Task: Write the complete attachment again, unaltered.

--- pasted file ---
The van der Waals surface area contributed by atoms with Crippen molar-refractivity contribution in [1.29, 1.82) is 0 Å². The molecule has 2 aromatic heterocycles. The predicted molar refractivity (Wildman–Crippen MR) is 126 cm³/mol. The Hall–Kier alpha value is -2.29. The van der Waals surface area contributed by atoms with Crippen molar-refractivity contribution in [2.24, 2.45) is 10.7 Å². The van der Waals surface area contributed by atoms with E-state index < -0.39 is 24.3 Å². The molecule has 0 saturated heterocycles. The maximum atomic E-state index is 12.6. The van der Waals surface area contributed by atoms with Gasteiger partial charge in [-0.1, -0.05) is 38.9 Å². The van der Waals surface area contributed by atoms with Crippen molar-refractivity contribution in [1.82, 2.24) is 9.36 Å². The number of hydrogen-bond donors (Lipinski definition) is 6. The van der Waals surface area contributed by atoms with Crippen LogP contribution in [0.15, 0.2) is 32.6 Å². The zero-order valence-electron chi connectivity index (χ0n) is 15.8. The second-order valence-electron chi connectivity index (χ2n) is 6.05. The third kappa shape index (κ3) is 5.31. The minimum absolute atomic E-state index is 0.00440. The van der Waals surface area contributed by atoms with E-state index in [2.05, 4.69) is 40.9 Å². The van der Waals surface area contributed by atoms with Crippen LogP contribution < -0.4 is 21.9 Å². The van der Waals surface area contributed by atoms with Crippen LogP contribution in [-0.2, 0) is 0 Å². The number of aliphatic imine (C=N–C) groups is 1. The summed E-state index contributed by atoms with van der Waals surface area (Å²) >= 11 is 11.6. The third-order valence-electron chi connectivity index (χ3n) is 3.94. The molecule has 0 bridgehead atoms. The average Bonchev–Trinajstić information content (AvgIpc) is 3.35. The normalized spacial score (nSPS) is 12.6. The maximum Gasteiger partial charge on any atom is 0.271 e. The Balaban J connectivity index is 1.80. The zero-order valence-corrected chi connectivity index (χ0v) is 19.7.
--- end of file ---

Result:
The van der Waals surface area contributed by atoms with Crippen molar-refractivity contribution in [1.29, 1.82) is 0 Å². The molecule has 2 aromatic heterocycles. The predicted molar refractivity (Wildman–Crippen MR) is 126 cm³/mol. The Hall–Kier alpha value is -2.29. The van der Waals surface area contributed by atoms with Crippen molar-refractivity contribution in [2.24, 2.45) is 10.7 Å². The van der Waals surface area contributed by atoms with E-state index < -0.39 is 24.3 Å². The molecule has 0 saturated heterocycles. The maximum atomic E-state index is 12.6. The van der Waals surface area contributed by atoms with Gasteiger partial charge in [-0.1, -0.05) is 38.9 Å². The van der Waals surface area contributed by atoms with Crippen molar-refractivity contribution in [1.82, 2.24) is 9.36 Å². The number of hydrogen-bond donors (Lipinski definition) is 6. The van der Waals surface area contributed by atoms with Crippen LogP contribution in [0.15, 0.2) is 32.6 Å². The zero-order valence-electron chi connectivity index (χ0n) is 15.8. The second-order valence-electron chi connectivity index (χ2n) is 6.05. The third kappa shape index (κ3) is 5.31. The minimum absolute atomic E-state index is 0.00440. The van der Waals surface area contributed by atoms with E-state index in [2.05, 4.69) is 40.9 Å². The van der Waals surface area contributed by atoms with Crippen LogP contribution < -0.4 is 21.9 Å². The van der Waals surface area contributed by atoms with Crippen LogP contribution in [-0.2, 0) is 0 Å². The number of aliphatic imine (C=N–C) groups is 1. The summed E-state index contributed by atoms with van der Waals surface area (Å²) >= 11 is 11.6. The third-order valence-electron chi connectivity index (χ3n) is 3.94. The molecule has 0 bridgehead atoms. The average Bonchev–Trinajstić information content (AvgIpc) is 3.35. The normalized spacial score (nSPS) is 12.6. The maximum Gasteiger partial charge on any atom is 0.271 e. The Balaban J connectivity index is 1.80. The zero-order valence-corrected chi connectivity index (χ0v) is 19.7.